Pseudonymisation: Processing of personal data in such a manner that personal data can no longer be attributed to a specific data subject without the use of additional information, provided that such additional information is kept separately and is subject to technical and organisational measures to ensure that the personal data are not attributed to an identified or identifiable natural person.

Data recipient: A natural or legal person from public of private sector, to which the personal data are disclosed, whether a third party or not. However, public authorities which may receive personal data in the framework of a particular inquiry, in compliance with the legislation into force, shall not be regarded as recipients, the processing of those data by those public authorities shall follow the applicable data protection rules according to the purposes of the processing.

Written consent of the data subject: Consent given, with the addition that the data subject must put his or her signature or sign under his or her written consent to process his or her data.

Personal data breach: A breach of security measures leading to the accidental or unlawful destruction, loss, alteration, unauthorised disclosure of, or access to, personal data transmitted, stored, or otherwise processed.

Genetic data: Personal data relating to the inherited or acquired genetic characteristics of a natural person which give unique information about the physiology or the health of that natural person and which result, in particular, from an analysis of a biological sample from the natural person in question.

Data subject: An identified or identifiable natural person.

Filing system: Any structured set of personal data which is accessible according to specific criteria, whether centralised, decentralised, or dispersed on a functional or geographical basis.

5. Legal Bases

According to Article 5 of the Data Protection Law, personal data processing shall be lawful only if one of the following criteria applies:

5.1. Consent

One of the legal grounds for processing of personal data is the data subject consent to the processing of his or her personal data for one or more specific purposes.

5.2. Contract with the data subject

This is applicable if processing is necessary for the performance of a contract to which the data subject is a contracting party or in order to take steps at the request of the data subject prior to entering a contract.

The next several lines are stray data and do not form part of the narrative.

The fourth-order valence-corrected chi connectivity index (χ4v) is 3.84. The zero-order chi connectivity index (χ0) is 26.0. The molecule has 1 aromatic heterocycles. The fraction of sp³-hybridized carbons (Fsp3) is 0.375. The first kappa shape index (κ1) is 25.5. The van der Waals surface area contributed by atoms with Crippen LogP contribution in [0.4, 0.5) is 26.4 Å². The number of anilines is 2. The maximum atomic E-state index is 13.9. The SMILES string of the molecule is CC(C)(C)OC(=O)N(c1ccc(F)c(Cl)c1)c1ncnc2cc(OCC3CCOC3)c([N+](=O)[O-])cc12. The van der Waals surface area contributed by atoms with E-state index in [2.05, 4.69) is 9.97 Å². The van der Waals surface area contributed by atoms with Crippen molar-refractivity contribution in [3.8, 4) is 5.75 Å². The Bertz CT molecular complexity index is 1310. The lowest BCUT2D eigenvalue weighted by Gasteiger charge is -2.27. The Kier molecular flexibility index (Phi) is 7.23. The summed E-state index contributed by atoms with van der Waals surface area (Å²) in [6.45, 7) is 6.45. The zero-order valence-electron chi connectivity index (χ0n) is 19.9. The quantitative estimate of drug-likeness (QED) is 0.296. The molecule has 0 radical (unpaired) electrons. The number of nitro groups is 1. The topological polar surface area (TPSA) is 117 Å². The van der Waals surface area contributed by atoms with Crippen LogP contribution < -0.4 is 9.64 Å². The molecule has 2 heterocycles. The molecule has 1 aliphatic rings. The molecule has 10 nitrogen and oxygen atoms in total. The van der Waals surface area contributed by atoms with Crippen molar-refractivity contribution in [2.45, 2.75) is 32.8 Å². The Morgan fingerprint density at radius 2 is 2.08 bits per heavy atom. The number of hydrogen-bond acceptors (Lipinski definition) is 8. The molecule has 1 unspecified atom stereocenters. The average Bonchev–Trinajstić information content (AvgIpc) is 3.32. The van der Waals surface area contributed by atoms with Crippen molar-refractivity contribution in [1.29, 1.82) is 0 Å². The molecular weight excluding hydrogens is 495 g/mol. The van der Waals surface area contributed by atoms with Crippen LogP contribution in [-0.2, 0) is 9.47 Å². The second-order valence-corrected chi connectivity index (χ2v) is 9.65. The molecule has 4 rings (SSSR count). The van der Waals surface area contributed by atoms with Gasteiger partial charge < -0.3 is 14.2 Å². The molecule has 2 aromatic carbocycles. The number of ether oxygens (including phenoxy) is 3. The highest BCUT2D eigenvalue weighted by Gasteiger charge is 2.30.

5.3. Legal obligations

This is applicable if processing is necessary for compliance with a legal obligation to which the controller is subjected.

5.4. Interests of the data subject

This is applicable if processing is necessary in order to protect the vital interests of the data subject or of another natural person.

5.5. Public interest

This is applicable if processing is necessary for the performance of a task carried out in the public interest or in the exercise of official authority vested in the controller.

5.6. Legitimate interests of the data controller

This is applicable if processing is necessary for the purposes of the legitimate interests pursued by the controller or by a third party, except where such interests are overridden by the interests or fundamental rights and freedoms of the data subject which require protection of personal data, in particular where the data subject is a child. This shall not apply to the processing carried out by public authorities in the performance of their tasks.

5.7. Legal bases in other instances

According to Article 73 of the Data Protection Law, data controllers may use personal data they obtained from publicly accessible sources or within the framework of the lawful performance of activities for the purposes of providing goods, services, employment, or temporary performance of work through the use of postal services, telephone calls, emails, or other telecommunications means ('direct marketing'). For direct marketing purposes, data controllers may use the following personal data: personal name(s), permanent or temporary address, telephone number, email address, and fax number. Based on the data subject's prior consent, data controllers may process other personal data, but sensitive personal data may only be processed if they have written consent.